OTTUMWA — Rev. Martin Luther King Jr. taught us more than just how to get along. He taught us to take action.
Principal Jeff Hendred at Horace Mann Elementary School gave students a task that, at first glance, may not have seemed to fit with King's main historic message: That one day, people of all races will live in harmony. Instead, Hendred tasked his students with describing their dreams. And that it's OK to dream big.
During a school event in the gym Monday, parents and classmates listened to dreams of young people who dreamed of becoming a football player, a stand-up comedian and a doctor. Though those dreams weren't about racial harmony, Hendred acknowledged after the assembly, that's just fine.
"That was Rev. King's dream. This is about their dreams."
Another example that doesn't necessarily jump out as being an obvious connection to Martin Luther King: Fifth-grader Beau Larue has learned to make stuff out of duct tape.
This, said Hendred, is a perfect example of what he was trying to teach his kids.
"The first I knew of it, he'd made a purse out of duct tape for his teacher," Hendred said Monday. "He's made a billfold, bookmarks ... and a backpack. I see him using his duct tape backpack!"
But how is that a dream like the one celebrated during MLK Day?
"Because he can see something that doesn't exist," Hendred said, "and work to bring that vision into reality."
Beau learned from his older brother, then began getting more knowledge via YouTube tutorials. He built up his skills to an impressive level.
"I love when I can make something no one else has made before," Beau told the audience. "I like when I can accomplish my goal."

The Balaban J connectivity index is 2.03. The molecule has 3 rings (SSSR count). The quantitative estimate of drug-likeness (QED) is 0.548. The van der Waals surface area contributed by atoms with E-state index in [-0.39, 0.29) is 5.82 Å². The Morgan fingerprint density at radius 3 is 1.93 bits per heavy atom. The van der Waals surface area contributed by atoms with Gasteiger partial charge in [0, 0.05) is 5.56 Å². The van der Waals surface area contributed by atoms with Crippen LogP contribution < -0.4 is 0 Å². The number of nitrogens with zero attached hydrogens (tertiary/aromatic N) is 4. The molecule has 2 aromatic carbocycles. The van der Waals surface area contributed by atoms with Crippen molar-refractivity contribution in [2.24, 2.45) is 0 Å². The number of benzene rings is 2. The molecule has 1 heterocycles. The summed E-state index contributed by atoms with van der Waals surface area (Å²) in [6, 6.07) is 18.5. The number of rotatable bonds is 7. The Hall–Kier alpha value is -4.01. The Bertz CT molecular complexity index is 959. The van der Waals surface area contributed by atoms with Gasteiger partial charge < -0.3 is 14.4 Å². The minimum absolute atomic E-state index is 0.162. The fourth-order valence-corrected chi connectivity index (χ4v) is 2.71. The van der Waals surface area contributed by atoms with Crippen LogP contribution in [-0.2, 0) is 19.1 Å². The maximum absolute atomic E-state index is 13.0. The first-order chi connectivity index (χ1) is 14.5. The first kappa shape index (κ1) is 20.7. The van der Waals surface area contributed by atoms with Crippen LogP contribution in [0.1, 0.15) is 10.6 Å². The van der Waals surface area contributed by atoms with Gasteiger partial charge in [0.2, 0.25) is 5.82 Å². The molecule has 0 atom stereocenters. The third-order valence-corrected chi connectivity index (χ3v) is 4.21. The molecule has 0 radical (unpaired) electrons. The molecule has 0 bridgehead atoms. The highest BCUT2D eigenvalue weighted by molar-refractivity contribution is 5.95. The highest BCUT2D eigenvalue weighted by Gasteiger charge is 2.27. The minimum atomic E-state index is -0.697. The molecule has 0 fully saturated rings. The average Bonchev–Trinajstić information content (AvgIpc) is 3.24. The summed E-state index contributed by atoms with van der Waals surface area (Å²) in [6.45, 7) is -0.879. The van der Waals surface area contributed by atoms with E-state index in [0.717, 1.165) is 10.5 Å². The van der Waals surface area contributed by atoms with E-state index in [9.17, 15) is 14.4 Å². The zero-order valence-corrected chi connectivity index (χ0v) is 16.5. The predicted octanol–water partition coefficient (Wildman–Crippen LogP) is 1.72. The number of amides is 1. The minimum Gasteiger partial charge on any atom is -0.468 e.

Madison Bishop is a sophomore at Ottumwa High School, one of several former Horace Mann students invited back to the school to talk about what their dreams were in elementary school, what they've accomplished and whether their dreams have changed in the years they've been gone.
Madison was at Horace Mann in fourth grade when students were asked what musical instrument they'd be interested in. She knew right away.
"I wanted to play drums," she told the audience Monday. "My dreams started when we got to choose what we wanted to do."
The first step, if she really wanted to drum, was to take a year of piano lessons, which she did. There was also a suggestion she study vocal music, which she also did. And, of course, she needed to practice drumming; she did. If you look for her among the percussion section of the the band, she is the one playing the "quad" drums.
"The cool ones," she told the children.
Now she has a drum set at home and is a student of the drummer from the popular Don Blew jazz band.
The trick, she and her classmates told students, was to have a goal, to believe in yourself and to really work toward that goal. And that, Hendred agreed, is exactly what Martin Luther King did. He had his dream. For years, he practiced public speaking and studied the subjects that were important to him. To get his message across, he maintained a grueling schedule of lectures, sermons and marches.
The high school students told the younger students: Believe in yourself, that you have something valuable to offer and that success is possible.
Hendred later condensed his message when he paraphrased national speaker Joel Barker, saying that dreams without action go nowhere, and even action doesn't go anywhere when there's no destination. The secret, Hendred said, is to combine a dream with action. As Beau said, to have a dream and "go for it."
That lesson can be applied to groups of people, too, the principal said after the kids went back to class. They had ended by singing about the dream of "peace and plenty and harmony." For society to reach those difficult goals, Hendred repeated, we need to believe in ourselves, have a vision of what we want and work hard to bring that dream to reality.
— News reporter Mark Newman is on Twitter @couriermark